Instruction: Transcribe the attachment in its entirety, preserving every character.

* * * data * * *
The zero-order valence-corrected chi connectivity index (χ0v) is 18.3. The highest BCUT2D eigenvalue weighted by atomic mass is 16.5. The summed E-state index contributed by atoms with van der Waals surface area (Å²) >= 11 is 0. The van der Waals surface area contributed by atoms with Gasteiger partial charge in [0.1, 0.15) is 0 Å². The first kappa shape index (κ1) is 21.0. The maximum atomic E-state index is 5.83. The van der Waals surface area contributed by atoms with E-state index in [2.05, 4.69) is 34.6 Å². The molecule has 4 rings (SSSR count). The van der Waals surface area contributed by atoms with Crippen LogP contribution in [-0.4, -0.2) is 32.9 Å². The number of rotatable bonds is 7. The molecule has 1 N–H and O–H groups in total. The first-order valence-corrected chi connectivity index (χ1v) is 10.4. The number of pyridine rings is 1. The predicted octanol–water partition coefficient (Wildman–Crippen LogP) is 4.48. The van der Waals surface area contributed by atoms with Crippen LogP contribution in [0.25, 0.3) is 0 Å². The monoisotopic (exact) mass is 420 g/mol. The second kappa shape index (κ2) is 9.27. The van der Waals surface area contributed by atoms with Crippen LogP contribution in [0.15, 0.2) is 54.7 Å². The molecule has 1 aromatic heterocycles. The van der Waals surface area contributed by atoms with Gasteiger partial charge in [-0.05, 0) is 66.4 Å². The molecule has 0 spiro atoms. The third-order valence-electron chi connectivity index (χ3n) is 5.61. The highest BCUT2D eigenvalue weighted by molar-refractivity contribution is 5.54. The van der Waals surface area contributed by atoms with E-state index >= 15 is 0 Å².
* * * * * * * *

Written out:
The zero-order valence-corrected chi connectivity index (χ0v) is 18.3. The highest BCUT2D eigenvalue weighted by atomic mass is 16.5. The summed E-state index contributed by atoms with van der Waals surface area (Å²) >= 11 is 0. The van der Waals surface area contributed by atoms with Gasteiger partial charge in [0.1, 0.15) is 0 Å². The first kappa shape index (κ1) is 21.0. The maximum atomic E-state index is 5.83. The van der Waals surface area contributed by atoms with E-state index in [2.05, 4.69) is 34.6 Å². The molecule has 4 rings (SSSR count). The van der Waals surface area contributed by atoms with Crippen LogP contribution in [-0.4, -0.2) is 32.9 Å². The number of rotatable bonds is 7. The molecule has 1 N–H and O–H groups in total. The first-order valence-corrected chi connectivity index (χ1v) is 10.4. The number of pyridine rings is 1. The predicted octanol–water partition coefficient (Wildman–Crippen LogP) is 4.48. The van der Waals surface area contributed by atoms with Crippen LogP contribution in [0.25, 0.3) is 0 Å². The monoisotopic (exact) mass is 420 g/mol. The second kappa shape index (κ2) is 9.27. The van der Waals surface area contributed by atoms with Crippen LogP contribution in [0.15, 0.2) is 54.7 Å². The molecule has 1 aromatic heterocycles. The van der Waals surface area contributed by atoms with Gasteiger partial charge in [-0.05, 0) is 66.4 Å². The molecule has 0 spiro atoms. The third-order valence-electron chi connectivity index (χ3n) is 5.61. The highest BCUT2D eigenvalue weighted by molar-refractivity contribution is 5.54. The van der Waals surface area contributed by atoms with E-state index >= 15 is 0 Å².